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Nato increases troop numbers in Iraq to combat threat from Islamic State

Secretary General Jens Stoltenberg said the increase, from 500 to 4,000, is being organised alongside Iraqi government 
Nato Secretary General Jens Stoltenberg attends a defence ministers meeting in Brussels on 13 February to address key issues (AFP/File photo)

Nato is preparing to significantly increase troop numbers in Iraq to combat the growing threat from the Islamic State (IS) group, Secretary General Jens Stoltenberg said.

"We decided to expand Nato's training mission in Iraq to support the Iraqi forces as they fight terrorism and ensure that ISIS does not return," Stoltenberg said during a news conference on Thursday following a meeting of Nato defence ministers. 

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At least 11 fighters from Iraq's state-sponsored Hashd al-Shaabi force were killed in an ambush by IS north of the capital late last month.

During Thursday's news conference, the secretary general stressed that Nato's expanded mission comes "at the request of the Iraqi government" and that "it is carried out with full respect for Iraq’s sovereignty and territorial integrity".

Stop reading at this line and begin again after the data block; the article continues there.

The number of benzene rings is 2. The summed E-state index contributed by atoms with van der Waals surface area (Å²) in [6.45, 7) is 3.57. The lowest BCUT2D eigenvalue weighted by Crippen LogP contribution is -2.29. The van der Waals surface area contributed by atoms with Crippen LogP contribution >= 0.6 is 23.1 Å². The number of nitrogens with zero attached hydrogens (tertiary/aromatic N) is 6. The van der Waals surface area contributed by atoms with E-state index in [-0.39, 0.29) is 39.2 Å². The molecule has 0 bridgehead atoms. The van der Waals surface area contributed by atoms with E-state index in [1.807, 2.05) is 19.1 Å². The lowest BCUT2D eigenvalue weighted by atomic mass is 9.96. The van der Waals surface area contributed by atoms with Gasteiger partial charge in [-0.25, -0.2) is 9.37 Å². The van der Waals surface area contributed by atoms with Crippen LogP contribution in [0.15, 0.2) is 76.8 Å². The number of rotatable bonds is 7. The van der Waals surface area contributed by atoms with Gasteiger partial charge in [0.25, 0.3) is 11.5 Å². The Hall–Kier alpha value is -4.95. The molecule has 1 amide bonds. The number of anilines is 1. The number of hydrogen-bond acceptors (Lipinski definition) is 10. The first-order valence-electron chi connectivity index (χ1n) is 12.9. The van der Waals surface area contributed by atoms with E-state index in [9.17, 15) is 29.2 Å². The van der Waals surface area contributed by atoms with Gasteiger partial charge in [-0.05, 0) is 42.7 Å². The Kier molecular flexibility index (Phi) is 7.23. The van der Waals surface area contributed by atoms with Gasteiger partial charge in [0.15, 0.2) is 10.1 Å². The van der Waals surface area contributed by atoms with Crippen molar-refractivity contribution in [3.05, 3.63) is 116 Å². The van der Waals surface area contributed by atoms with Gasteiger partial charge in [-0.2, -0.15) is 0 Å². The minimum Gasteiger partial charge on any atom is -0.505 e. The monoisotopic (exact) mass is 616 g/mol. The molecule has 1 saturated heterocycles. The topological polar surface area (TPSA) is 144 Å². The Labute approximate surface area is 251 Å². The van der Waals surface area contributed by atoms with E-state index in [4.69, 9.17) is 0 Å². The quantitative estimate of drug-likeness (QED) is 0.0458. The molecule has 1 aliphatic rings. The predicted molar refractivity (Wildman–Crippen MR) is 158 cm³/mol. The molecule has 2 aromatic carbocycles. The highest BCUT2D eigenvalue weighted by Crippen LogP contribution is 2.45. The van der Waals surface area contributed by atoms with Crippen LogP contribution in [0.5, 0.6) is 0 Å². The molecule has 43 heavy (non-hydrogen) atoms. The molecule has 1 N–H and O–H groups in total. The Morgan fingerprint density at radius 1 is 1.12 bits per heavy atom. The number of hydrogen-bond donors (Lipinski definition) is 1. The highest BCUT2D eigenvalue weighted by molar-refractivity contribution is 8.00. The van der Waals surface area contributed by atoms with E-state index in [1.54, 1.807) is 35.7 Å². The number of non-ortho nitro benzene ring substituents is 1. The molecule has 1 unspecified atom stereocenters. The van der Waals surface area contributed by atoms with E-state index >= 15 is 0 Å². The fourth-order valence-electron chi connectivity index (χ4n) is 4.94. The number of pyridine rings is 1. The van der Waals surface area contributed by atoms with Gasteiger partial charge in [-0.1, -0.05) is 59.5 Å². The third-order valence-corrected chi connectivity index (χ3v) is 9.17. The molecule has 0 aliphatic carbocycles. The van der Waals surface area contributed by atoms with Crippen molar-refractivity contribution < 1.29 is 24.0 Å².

He also noted that training activities will now include more Iraqi security institutions and areas beyond Baghdad. 

Nato has had a non-combat, "train-and-advise" mission in Iraq since October 2018. Plans to expand the programme have been in the works for some time but were delayed in part because of the Covid-19 pandemic and also due to security concerns after the US killed top Iranian commander Qassem Soleimani in January 2020, enflaming regional tensions. 

The decision comes after several meetings with defence ministers during the past week, as well as talks between Stoltenberg and Iraqi Prime Minister Mustafa al-Kadhimi. 

Currently, Nato forces only work with members of the Iraqi security institutions and forces who are under the direct control of the Iraqi government.

The expanded mission will likely take over some of the training activities carried out by the US-led coalition against IS, diplomats with knowledge of the situation told the Reuters news agency earlier this week.

The diplomats said the allied mission, involving allies including Britain, Turkey and Denmark and led by a Danish commander, is seen as more acceptable to Iraqis than a US training force. 

Armed groups aligned with Iran have launched attacks against US forces in Iraq in recent weeks, including deadly rocket fire on Monday that hit inside and near a military airbase occupied by the US-led coalition at Erbil international airport, as well as other attacks against the US embassy in Baghdad.

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